Thermodynamic and mechanical properties of copper precipitates in alpha-iron from atomistic simulations

P. Erhart, J. Marian, and B. Sadigh
Physical Review B 88, 10318 (2013)
doi: 10.1103/PhysRevB.88.024116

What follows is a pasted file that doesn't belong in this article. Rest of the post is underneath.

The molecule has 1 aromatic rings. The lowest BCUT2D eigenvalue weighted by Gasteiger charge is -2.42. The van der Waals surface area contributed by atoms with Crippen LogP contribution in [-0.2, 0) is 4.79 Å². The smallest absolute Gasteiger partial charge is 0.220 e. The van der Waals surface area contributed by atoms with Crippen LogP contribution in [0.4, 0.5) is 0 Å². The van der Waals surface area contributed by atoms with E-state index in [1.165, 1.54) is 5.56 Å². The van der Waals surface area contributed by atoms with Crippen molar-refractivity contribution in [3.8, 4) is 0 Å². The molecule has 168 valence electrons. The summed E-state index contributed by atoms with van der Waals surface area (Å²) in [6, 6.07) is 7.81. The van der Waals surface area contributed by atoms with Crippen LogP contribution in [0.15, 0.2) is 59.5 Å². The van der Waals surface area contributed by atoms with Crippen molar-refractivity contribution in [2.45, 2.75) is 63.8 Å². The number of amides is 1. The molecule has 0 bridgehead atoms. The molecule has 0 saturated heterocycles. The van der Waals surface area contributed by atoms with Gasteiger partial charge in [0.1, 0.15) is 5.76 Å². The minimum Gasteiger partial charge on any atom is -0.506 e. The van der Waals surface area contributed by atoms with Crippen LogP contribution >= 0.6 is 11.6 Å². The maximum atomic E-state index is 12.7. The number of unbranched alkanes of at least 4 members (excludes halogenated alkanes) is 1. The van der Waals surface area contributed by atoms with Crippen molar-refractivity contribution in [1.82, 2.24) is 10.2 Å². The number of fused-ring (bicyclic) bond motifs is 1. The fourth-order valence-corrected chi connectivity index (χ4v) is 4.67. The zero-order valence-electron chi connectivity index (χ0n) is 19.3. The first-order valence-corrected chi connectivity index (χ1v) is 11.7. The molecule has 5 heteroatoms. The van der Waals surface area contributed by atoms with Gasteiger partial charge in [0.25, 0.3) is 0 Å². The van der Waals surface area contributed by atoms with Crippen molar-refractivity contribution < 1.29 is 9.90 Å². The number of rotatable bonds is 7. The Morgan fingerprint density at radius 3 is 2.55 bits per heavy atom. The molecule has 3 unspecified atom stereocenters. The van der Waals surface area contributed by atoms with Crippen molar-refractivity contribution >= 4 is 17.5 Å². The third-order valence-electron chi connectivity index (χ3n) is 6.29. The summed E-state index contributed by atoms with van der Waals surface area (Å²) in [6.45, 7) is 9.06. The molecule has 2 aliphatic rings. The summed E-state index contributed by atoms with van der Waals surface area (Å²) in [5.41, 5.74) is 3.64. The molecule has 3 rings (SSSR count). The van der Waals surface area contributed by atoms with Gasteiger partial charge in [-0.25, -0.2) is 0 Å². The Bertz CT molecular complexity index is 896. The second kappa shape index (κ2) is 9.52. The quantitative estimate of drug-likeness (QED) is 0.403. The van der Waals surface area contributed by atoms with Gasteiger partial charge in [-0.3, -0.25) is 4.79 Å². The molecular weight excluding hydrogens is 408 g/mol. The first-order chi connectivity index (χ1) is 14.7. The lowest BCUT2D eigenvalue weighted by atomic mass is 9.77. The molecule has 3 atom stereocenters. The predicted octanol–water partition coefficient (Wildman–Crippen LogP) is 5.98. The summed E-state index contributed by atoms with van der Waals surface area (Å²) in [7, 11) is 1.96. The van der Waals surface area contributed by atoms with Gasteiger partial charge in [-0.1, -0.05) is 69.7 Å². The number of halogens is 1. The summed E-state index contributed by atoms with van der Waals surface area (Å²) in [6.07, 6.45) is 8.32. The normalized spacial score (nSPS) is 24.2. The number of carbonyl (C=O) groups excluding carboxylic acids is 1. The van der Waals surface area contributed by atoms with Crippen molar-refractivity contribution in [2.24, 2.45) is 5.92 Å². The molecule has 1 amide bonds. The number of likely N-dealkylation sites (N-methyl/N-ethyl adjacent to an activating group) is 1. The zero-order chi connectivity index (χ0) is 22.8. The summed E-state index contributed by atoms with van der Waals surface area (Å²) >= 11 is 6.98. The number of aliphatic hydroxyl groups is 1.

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Precipitate hardening is commonly used in materials science to control strength by acting on the number density, size distribution, and shape of solute precipitates in the hardened matrix. The Fe-Cu system has attracted much attention over the last several decades due to its technological importance as a model alloy for Cu steels. In spite of these efforts several aspects of its phase diagram remain unexplained. Here we use atomistic simulations to characterize the polymorphic phase diagram of Cu precipitates in body-centered cubic (BCC) Fe and establish a consistent link between their thermodynamic and mechanical properties in terms of thermal stability, shape, and strength. The size at which Cu precipitates transform from BCC to a close-packed 9R structure is found to be strongly temperature dependent, ranging from approximately 4 nm in diameter (~2700 atoms) at 200 K to about 8 nm (~22 800 atoms) at 700 K. These numbers are in very good agreement with the interpretation of experimental data given Monzen et al. [Philos. Mag. A 80, 711 (2000)]. The strong temperature dependence originates from the entropic stabilization of BCC Cu, which is mechanically unstable as a bulk phase. While at high temperatures the transition exhibits first-order characteristics, the hysteresis, and thus the nucleation barrier, vanish at temperatures below approximately 300 K. This behavior is explained in terms of the mutual cancellation of the energy differences between core and shell (wetting layer) regions of BCC and 9R nanoprecipitates, respectively. The proposed mechanism is not specific for the Fe-Cu system but could generally be observed in immiscible systems, whenever the minority component is unstable in the lattice structure of the host matrix. Finally, we also study the interaction of precipitates with screw dislocations as a function of both structure and orientation. The results provide a coherent picture of precipitate strength that unifies previous calculations and experimental observations.